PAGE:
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To be cross at OH for telling DC she looked like 'she was having a fit'?

(109 Posts)
Cheesecakeistheanswer Tue 10-Oct-17 09:33:04

DC (10) was having a strop at the weekend because she didn't want to do something - pulling faces and wriggling I suppose. OH's way of dealing with it was to say - 'stop it, you look like you're having a fit'. Later on he said to me he thought she was pathetic. I don't think she heard but I do think it came across in the way he spoke to her.

So AIBU to think he's being unreasonable?

He thinks she's too sensitive and I'm too indulgent. I think he's not going to get the behaviour (or relationship) he wants by speaking to her like that and he needs to find other ways of telling her off - I know DCs shouldn't be indulged. I just think he's made things worse.

Neither DC has been at their best this last couple of weeks. I think they're knackered from the new term. And that afternoon. we didn't have anywhere we had to be, so I let them stay at home and chill. Lo and behold, they were both much better by the evening.

Migraleve Tue 10-Oct-17 09:41:24

I don’t see what the problem is here, apart from you defending her strop!

I would say to mine stop it you look ridiculous or something similar, so while likening her behaviour to someone having a fit isn’t exactly the best choice of words, it is nowhere near being the issue you have here.

CoughLaughFart Tue 10-Oct-17 09:42:02

It doesn't sound like he yelled at her. What in particular do you object to about it?

DearMrDilkington Tue 10-Oct-17 09:44:32

Yabu. She's 10, she needs to learn how ridiculous she looks throwing a tantrum.

Imagine how embarrassed you'd be if she did it at a friend's house.

Branleuse Tue 10-Oct-17 09:45:44

Really? He barely said anything

shhhfastasleep Tue 10-Oct-17 09:48:38

“looked like she was having a fit”. Twatty thing to say and not the way to deal with it.

SloeSloeQuickQuickGin Tue 10-Oct-17 09:49:04

Sometime I think all this flies over my head. What exactly is the problem here?

Alittlepotofrosie Tue 10-Oct-17 09:49:30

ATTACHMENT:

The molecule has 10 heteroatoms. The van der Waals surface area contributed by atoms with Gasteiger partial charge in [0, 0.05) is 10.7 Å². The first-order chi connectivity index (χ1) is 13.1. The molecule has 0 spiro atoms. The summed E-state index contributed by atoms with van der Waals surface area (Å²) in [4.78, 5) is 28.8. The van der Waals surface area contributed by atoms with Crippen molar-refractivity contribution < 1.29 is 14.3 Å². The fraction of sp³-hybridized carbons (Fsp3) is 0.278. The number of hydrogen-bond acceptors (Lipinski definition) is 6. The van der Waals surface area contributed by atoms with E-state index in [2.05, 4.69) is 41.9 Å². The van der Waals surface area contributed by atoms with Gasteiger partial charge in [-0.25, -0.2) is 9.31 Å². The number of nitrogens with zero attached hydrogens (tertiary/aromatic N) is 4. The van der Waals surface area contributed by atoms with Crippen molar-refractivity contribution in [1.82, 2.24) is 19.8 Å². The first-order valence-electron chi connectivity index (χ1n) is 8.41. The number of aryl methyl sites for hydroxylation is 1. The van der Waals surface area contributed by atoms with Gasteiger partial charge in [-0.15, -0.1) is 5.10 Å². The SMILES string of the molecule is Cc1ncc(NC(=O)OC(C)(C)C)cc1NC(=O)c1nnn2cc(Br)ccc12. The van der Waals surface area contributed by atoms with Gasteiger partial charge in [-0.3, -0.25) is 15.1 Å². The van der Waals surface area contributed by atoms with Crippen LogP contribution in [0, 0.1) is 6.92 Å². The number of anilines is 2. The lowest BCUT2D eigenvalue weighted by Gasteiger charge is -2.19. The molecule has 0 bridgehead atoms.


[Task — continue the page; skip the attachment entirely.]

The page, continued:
I wouldn't have used those words but if a 10yo was having a strop like that id probably have laughed at them and told them they looked ridiculous. Shes way too old for that behaviour.

mumeeee Tue 10-Oct-17 09:49:59

I agree with others it doesn't sound like your DH said anything terrible to her.
Sounds more like he was trying to get her to see how ridiculous she looked having a tantrum at 10.

19lottie82 Tue 10-Oct-17 09:50:18

Huh? I don't get why you think he WBU?
I think you should focus more on why a 10 year old behaving like that.

DianaPrincessOfThemyscira Tue 10-Oct-17 09:51:09

I'm with you Sloe.

The child is 10. I imagine if she's too sensitive it's because you're basically picking on something her dad said to defend her actions all the time.

MrsJayy Tue 10-Oct-17 09:51:43

You are defending her tantrum he told her off and you want to have a go at him about it his wording is off but im not sure what you want posters to say.

MargaretTwatyer Tue 10-Oct-17 09:54:22

He's right.

earlygreysanatomy Tue 10-Oct-17 09:55:29

People seriously can't see the problem? Although actually I don't think OP is even seeing the actual problem.
My child has seizures. They control our lives and cause brain damage. Don't compare your child being badly behaved to a serious illness that kills, if you don't mind all the same.


U2HasTheEdge Tue 10-Oct-17 10:00:39


She does need to know it looks nothing but stupid for her to be throwing tantrums like that. He could have picked his words better but he probably said it in the heat of the moment.